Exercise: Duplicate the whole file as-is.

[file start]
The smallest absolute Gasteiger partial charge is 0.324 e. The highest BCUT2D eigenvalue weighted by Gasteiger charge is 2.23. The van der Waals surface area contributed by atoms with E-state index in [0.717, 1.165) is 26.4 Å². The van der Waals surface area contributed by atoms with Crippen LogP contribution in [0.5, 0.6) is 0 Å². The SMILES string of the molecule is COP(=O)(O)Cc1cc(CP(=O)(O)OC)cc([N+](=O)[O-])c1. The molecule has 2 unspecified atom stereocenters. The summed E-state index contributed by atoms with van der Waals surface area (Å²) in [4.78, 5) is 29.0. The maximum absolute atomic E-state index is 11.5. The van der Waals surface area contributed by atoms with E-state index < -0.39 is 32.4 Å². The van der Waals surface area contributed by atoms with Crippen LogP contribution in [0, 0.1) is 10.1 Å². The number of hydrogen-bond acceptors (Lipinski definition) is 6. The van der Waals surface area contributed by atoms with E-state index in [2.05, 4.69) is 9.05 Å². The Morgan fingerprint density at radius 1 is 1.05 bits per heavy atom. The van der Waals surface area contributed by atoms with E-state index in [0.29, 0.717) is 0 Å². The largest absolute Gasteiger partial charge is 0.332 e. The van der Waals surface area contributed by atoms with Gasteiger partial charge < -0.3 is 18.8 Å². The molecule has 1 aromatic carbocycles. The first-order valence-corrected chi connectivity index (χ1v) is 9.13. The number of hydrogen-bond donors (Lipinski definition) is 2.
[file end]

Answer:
The smallest absolute Gasteiger partial charge is 0.324 e. The highest BCUT2D eigenvalue weighted by Gasteiger charge is 2.23. The van der Waals surface area contributed by atoms with E-state index in [0.717, 1.165) is 26.4 Å². The van der Waals surface area contributed by atoms with Crippen LogP contribution in [0.5, 0.6) is 0 Å². The SMILES string of the molecule is COP(=O)(O)Cc1cc(CP(=O)(O)OC)cc([N+](=O)[O-])c1. The molecule has 2 unspecified atom stereocenters. The summed E-state index contributed by atoms with van der Waals surface area (Å²) in [4.78, 5) is 29.0. The maximum absolute atomic E-state index is 11.5. The van der Waals surface area contributed by atoms with E-state index < -0.39 is 32.4 Å². The van der Waals surface area contributed by atoms with Crippen LogP contribution in [0, 0.1) is 10.1 Å². The number of hydrogen-bond acceptors (Lipinski definition) is 6. The van der Waals surface area contributed by atoms with E-state index in [2.05, 4.69) is 9.05 Å². The Morgan fingerprint density at radius 1 is 1.05 bits per heavy atom. The van der Waals surface area contributed by atoms with E-state index in [0.29, 0.717) is 0 Å². The largest absolute Gasteiger partial charge is 0.332 e. The van der Waals surface area contributed by atoms with Gasteiger partial charge < -0.3 is 18.8 Å². The molecule has 1 aromatic carbocycles. The first-order valence-corrected chi connectivity index (χ1v) is 9.13. The number of hydrogen-bond donors (Lipinski definition) is 2.